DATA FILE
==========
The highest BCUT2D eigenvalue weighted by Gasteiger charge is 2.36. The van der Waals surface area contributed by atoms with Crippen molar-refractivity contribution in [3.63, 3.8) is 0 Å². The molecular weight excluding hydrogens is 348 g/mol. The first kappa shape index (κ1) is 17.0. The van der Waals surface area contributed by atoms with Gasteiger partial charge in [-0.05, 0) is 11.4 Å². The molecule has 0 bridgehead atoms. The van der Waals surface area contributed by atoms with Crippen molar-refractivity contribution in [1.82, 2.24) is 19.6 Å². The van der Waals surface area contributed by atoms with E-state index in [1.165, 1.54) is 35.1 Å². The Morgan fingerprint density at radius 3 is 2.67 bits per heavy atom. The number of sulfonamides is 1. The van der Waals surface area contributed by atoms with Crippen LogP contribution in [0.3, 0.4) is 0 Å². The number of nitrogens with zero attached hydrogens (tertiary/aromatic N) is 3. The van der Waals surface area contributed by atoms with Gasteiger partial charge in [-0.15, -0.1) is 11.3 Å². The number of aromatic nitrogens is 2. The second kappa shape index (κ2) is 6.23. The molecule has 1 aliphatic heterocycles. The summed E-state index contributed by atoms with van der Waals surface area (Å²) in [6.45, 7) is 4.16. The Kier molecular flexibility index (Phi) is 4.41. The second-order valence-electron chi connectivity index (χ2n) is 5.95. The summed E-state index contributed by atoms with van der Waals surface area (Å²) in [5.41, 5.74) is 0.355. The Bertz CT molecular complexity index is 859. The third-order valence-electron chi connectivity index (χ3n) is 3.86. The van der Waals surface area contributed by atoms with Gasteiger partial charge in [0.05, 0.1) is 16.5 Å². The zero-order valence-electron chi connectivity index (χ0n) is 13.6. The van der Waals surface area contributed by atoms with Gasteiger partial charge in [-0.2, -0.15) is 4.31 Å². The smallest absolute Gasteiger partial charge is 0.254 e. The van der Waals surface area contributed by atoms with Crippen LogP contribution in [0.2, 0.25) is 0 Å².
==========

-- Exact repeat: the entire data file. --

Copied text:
The highest BCUT2D eigenvalue weighted by Gasteiger charge is 2.36. The van der Waals surface area contributed by atoms with Crippen molar-refractivity contribution in [3.63, 3.8) is 0 Å². The molecular weight excluding hydrogens is 348 g/mol. The first kappa shape index (κ1) is 17.0. The van der Waals surface area contributed by atoms with Gasteiger partial charge in [-0.05, 0) is 11.4 Å². The molecule has 0 bridgehead atoms. The van der Waals surface area contributed by atoms with Crippen molar-refractivity contribution in [1.82, 2.24) is 19.6 Å². The van der Waals surface area contributed by atoms with E-state index in [1.165, 1.54) is 35.1 Å². The Morgan fingerprint density at radius 3 is 2.67 bits per heavy atom. The number of sulfonamides is 1. The van der Waals surface area contributed by atoms with Crippen LogP contribution in [0.3, 0.4) is 0 Å². The number of nitrogens with zero attached hydrogens (tertiary/aromatic N) is 3. The van der Waals surface area contributed by atoms with Gasteiger partial charge in [-0.15, -0.1) is 11.3 Å². The number of aromatic nitrogens is 2. The second kappa shape index (κ2) is 6.23. The molecule has 1 aliphatic heterocycles. The summed E-state index contributed by atoms with van der Waals surface area (Å²) in [6.45, 7) is 4.16. The Kier molecular flexibility index (Phi) is 4.41. The second-order valence-electron chi connectivity index (χ2n) is 5.95. The summed E-state index contributed by atoms with van der Waals surface area (Å²) in [5.41, 5.74) is 0.355. The Bertz CT molecular complexity index is 859. The third-order valence-electron chi connectivity index (χ3n) is 3.86. The van der Waals surface area contributed by atoms with Gasteiger partial charge in [0.05, 0.1) is 16.5 Å². The zero-order valence-electron chi connectivity index (χ0n) is 13.6. The van der Waals surface area contributed by atoms with Gasteiger partial charge in [-0.2, -0.15) is 4.31 Å². The smallest absolute Gasteiger partial charge is 0.254 e. The van der Waals surface area contributed by atoms with Crippen LogP contribution in [0.2, 0.25) is 0 Å².